Born on December 21, 1949, at Yako in the dusty north of what was then Upper Volta, Thomas Isidore Noël Sankara was 12 when his homeland attained independence from France.

As a leader of his country through an August coup in 1983, Sankara would rename the country, Burkina Faso, or “land of the upright people”, and introduce progressist policies that distanced his regime from other former colonies in what France regarded as its backyard in Africa.

The Burkinabe Head of State was a lean and good-looking soldier with a ready smile. A lover of football and other sports, he was also a hard-working authoritarian who slept little and always wore battledress, with a mother-of-pearl pistol tucked into his belt — a gift from North Korean leader Kim Il Sung.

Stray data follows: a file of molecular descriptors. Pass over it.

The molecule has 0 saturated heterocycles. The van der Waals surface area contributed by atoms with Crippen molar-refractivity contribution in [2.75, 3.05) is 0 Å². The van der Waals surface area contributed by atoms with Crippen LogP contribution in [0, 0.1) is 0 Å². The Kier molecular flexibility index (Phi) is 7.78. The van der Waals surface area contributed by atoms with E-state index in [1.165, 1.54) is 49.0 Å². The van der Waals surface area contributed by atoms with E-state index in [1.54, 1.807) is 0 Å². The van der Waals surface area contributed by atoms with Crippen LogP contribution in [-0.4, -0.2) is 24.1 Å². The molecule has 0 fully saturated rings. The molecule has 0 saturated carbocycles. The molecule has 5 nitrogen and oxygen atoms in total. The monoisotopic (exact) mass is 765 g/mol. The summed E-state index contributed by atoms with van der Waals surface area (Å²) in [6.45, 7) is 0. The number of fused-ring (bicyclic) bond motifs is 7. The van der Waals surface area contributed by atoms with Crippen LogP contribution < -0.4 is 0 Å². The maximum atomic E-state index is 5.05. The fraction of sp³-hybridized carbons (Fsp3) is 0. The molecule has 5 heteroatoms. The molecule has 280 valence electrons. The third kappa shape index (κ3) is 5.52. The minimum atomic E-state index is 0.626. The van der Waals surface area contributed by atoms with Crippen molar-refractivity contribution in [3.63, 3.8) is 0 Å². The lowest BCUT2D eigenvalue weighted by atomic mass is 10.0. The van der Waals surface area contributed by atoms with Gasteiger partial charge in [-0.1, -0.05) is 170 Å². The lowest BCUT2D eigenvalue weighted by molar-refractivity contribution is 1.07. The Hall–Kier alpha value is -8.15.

Thomas Sankara
(FILES) This picture taken on September 2, 1986, during a non-aligned summit in Harare, shows Captain Thomas Sankara, then President of Burkina Faso, during a press conference. He was assassinated in 1987 during a coup. AFP PHOTO DOMINIQUE FAGET/AFP/Getty Images

Sankara as Africa’s Che Guevara

He lived with his wife and two sons in a rundown presidential palace and his main worldly goods were a guitar and a second-hand Renault 5.

How well do you know Sankara? We have compiled the top 13 interesting facts you may not know about “Africa’s Che Guevara” in this video.

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